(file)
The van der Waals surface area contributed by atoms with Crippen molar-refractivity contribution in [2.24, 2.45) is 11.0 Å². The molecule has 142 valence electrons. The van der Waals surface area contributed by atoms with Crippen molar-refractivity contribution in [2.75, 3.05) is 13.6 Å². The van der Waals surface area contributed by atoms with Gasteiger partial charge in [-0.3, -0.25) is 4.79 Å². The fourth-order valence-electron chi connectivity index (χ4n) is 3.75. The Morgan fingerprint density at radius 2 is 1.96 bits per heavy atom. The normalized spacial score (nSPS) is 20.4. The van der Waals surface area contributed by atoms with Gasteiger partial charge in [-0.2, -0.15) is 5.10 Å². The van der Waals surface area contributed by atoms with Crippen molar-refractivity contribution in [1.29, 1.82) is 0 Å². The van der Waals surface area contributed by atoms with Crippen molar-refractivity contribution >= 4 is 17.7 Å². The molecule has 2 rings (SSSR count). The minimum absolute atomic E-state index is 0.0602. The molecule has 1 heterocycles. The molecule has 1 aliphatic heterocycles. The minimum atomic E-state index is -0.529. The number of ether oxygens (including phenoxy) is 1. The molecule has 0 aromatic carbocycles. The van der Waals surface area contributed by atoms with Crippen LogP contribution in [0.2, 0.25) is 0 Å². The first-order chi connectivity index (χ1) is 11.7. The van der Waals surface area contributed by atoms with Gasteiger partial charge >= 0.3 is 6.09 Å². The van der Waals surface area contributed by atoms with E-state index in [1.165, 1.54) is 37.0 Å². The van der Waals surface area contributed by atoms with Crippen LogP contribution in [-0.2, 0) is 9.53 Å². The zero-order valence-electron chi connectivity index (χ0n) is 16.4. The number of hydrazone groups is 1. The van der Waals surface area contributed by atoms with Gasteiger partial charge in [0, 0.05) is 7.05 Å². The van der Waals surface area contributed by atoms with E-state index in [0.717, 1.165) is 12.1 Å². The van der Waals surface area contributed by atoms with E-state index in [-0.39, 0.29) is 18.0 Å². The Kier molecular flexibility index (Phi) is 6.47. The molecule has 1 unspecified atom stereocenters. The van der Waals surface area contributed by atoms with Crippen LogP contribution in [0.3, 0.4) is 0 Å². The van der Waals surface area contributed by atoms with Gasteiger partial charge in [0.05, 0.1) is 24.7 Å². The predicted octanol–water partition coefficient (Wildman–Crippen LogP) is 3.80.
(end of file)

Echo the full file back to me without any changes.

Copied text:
The van der Waals surface area contributed by atoms with Crippen molar-refractivity contribution in [2.24, 2.45) is 11.0 Å². The molecule has 142 valence electrons. The van der Waals surface area contributed by atoms with Crippen molar-refractivity contribution in [2.75, 3.05) is 13.6 Å². The van der Waals surface area contributed by atoms with Gasteiger partial charge in [-0.3, -0.25) is 4.79 Å². The fourth-order valence-electron chi connectivity index (χ4n) is 3.75. The Morgan fingerprint density at radius 2 is 1.96 bits per heavy atom. The normalized spacial score (nSPS) is 20.4. The van der Waals surface area contributed by atoms with Gasteiger partial charge in [-0.2, -0.15) is 5.10 Å². The van der Waals surface area contributed by atoms with Crippen molar-refractivity contribution in [1.29, 1.82) is 0 Å². The van der Waals surface area contributed by atoms with Crippen molar-refractivity contribution >= 4 is 17.7 Å². The molecule has 2 rings (SSSR count). The minimum absolute atomic E-state index is 0.0602. The molecule has 1 heterocycles. The molecule has 1 aliphatic heterocycles. The minimum atomic E-state index is -0.529. The number of ether oxygens (including phenoxy) is 1. The molecule has 0 aromatic carbocycles. The van der Waals surface area contributed by atoms with Crippen LogP contribution in [0.2, 0.25) is 0 Å². The first-order chi connectivity index (χ1) is 11.7. The van der Waals surface area contributed by atoms with Gasteiger partial charge >= 0.3 is 6.09 Å². The van der Waals surface area contributed by atoms with E-state index in [1.165, 1.54) is 37.0 Å². The van der Waals surface area contributed by atoms with Crippen LogP contribution in [-0.2, 0) is 9.53 Å². The zero-order valence-electron chi connectivity index (χ0n) is 16.4. The number of hydrazone groups is 1. The van der Waals surface area contributed by atoms with Gasteiger partial charge in [0, 0.05) is 7.05 Å². The van der Waals surface area contributed by atoms with E-state index in [0.717, 1.165) is 12.1 Å². The van der Waals surface area contributed by atoms with E-state index in [-0.39, 0.29) is 18.0 Å². The Kier molecular flexibility index (Phi) is 6.47. The molecule has 1 unspecified atom stereocenters. The van der Waals surface area contributed by atoms with Crippen LogP contribution in [0.3, 0.4) is 0 Å². The van der Waals surface area contributed by atoms with Gasteiger partial charge in [0.05, 0.1) is 24.7 Å². The predicted octanol–water partition coefficient (Wildman–Crippen LogP) is 3.80.